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Pathol Oncol Res. 1998;4(2):152-60.

Recent advances in molecular genetics of cardiovascular disorders. Implications for atherosclerosis and diseases of cellular lipid metabolism.

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1
University of Regensburg, Institute for Clinical Chemistry and Laboratory Medicine, Regensburg, Germany. Gerd.Schmitz@klinik.uni-regensburg.de

Abstract

Two developments in molecular genetics will profoundly influence our understanding and the diagnosis of cardiovascular disorders. First, the identification of genes responsible for monogenic and polygenic traits by analysis of e.g. large pedigrees and affected sib pairs provides invaluable data regarding the role of specific genes in common diseases like arteriosclerosis, hypertension, diabetes, thrombosis/hemostasis and obesity. Besides the insights into the underlying pathophysiology, this knowledge will permit to identify persons at high risk for disease development. These patients can then obtain a targeted intervention. The second development is related to the availability of new analytical tools for molecular biology. New methods such as sequencing by hybridisation (SBH), DNA-array technology or matrix assisted laser desorption/ionisation-time of flight mass spectroscopy (MALDI-TOF) permit sequence analysis of complete genes within hours. Automated PCR-technologies with homogenous amplicon detection formats simplify PCR and permit its use in the routine laboratory setting. Considering cardiovascular diseases there is a number of genes involved in lipid metabolism (apolipoproteins, lipoprotein receptors, lipolytic enzymes), thrombosis/hemostasis (platelet receptors, pro- and anticoagulant proteins, fibrinogen, PAI's), hypertension (angiotensin converting enzyme, angiotensinogen) glucose metabolism (glucose transporters, enzymes) and obesity (hormones, receptors), that are interesting candidates for sophisticated genetic risk assessment. Furthermore, there are also gene candidates involved in processes of early atherogenesis and chronic inflammation such as complement proteins, cell adhesion molecules, and cellular receptors and enzymes. Most of these gene candidates were derived from pathophysiologic knowledge and subsequent epidemiological studies. However, it is foreseeable that in the coming years genes will be identified which were not known so far to be involved in cardiovascular diseases. Genetic studies will be of prime importance in this area, as is exemplified by animal models. In the long term, analysis of these candidate genes before the implementation of therapy will permit a targeted intervention approach towards high risk patients. This will reduce the overall costs of health care without reducing the quality.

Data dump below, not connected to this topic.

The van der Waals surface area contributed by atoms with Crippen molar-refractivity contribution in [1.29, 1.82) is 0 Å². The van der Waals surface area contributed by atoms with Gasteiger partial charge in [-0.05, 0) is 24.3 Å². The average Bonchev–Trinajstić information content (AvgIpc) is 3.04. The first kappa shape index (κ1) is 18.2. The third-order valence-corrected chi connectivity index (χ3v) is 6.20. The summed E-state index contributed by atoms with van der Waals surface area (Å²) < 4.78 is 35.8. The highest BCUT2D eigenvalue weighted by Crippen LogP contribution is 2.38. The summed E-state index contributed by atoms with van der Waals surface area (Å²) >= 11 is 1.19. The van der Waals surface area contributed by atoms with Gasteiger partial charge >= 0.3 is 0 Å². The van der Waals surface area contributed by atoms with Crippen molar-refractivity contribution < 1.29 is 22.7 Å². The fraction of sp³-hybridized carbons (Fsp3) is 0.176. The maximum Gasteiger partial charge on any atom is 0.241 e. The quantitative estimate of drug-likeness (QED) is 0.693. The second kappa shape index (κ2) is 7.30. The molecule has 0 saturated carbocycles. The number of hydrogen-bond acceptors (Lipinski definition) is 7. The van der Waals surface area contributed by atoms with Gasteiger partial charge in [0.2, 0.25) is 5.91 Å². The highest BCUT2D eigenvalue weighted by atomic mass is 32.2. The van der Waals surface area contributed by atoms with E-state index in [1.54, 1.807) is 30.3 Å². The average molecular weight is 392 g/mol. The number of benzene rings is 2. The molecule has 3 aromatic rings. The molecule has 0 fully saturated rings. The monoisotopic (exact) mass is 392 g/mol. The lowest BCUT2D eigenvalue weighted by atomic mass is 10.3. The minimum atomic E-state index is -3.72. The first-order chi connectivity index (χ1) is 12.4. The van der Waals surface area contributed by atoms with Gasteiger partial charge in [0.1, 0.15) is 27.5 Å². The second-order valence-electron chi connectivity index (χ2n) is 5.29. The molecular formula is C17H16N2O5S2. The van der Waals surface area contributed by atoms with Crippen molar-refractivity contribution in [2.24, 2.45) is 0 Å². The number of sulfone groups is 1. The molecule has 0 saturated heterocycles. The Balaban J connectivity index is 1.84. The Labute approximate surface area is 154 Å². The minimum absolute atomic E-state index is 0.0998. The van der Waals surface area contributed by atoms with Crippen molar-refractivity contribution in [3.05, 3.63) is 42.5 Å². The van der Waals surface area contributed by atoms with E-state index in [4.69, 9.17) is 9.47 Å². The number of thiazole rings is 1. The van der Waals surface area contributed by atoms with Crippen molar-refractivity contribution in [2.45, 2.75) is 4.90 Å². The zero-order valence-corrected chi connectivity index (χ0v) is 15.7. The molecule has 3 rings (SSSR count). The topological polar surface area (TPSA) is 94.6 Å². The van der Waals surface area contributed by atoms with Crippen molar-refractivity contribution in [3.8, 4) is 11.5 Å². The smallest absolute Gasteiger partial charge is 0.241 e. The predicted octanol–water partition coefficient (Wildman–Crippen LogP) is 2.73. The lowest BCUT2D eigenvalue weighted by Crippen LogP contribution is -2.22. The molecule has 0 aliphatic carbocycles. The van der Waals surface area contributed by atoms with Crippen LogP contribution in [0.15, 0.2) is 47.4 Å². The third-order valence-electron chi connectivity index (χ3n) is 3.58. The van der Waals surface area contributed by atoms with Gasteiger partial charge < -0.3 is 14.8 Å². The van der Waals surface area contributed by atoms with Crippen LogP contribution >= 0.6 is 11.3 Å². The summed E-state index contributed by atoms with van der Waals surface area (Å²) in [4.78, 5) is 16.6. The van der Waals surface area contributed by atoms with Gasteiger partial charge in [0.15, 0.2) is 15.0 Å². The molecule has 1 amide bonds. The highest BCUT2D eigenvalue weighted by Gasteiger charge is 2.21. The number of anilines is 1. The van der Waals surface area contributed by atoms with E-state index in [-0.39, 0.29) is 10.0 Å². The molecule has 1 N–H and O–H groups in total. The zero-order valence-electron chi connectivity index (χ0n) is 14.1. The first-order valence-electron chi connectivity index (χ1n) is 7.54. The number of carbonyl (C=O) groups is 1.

PMID:
9654602
[Indexed for MEDLINE]
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